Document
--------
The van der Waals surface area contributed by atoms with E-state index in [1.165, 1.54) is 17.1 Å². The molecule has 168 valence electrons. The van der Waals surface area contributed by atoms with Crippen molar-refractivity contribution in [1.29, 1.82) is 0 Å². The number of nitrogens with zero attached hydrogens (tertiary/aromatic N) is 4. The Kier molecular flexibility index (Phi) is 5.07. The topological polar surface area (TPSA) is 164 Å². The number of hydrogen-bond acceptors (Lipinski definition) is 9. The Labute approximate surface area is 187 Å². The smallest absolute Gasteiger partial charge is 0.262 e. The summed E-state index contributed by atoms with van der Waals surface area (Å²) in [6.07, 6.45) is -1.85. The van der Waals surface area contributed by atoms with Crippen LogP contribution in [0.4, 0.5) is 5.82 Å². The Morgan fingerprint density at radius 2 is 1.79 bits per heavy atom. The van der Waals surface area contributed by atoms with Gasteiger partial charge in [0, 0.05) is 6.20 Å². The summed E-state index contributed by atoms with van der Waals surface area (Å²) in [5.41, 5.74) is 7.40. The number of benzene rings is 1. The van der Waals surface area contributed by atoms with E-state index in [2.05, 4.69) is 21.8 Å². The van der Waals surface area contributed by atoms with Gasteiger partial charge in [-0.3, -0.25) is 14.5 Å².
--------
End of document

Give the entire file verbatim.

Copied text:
The van der Waals surface area contributed by atoms with E-state index in [1.165, 1.54) is 17.1 Å². The molecule has 168 valence electrons. The van der Waals surface area contributed by atoms with Crippen molar-refractivity contribution in [1.29, 1.82) is 0 Å². The number of nitrogens with zero attached hydrogens (tertiary/aromatic N) is 4. The Kier molecular flexibility index (Phi) is 5.07. The topological polar surface area (TPSA) is 164 Å². The number of hydrogen-bond acceptors (Lipinski definition) is 9. The Labute approximate surface area is 187 Å². The smallest absolute Gasteiger partial charge is 0.262 e. The summed E-state index contributed by atoms with van der Waals surface area (Å²) in [6.07, 6.45) is -1.85. The van der Waals surface area contributed by atoms with Crippen LogP contribution in [0.4, 0.5) is 5.82 Å². The Morgan fingerprint density at radius 2 is 1.79 bits per heavy atom. The van der Waals surface area contributed by atoms with Gasteiger partial charge in [0, 0.05) is 6.20 Å². The summed E-state index contributed by atoms with van der Waals surface area (Å²) in [5.41, 5.74) is 7.40. The number of benzene rings is 1. The van der Waals surface area contributed by atoms with E-state index in [2.05, 4.69) is 21.8 Å². The van der Waals surface area contributed by atoms with Gasteiger partial charge in [-0.3, -0.25) is 14.5 Å².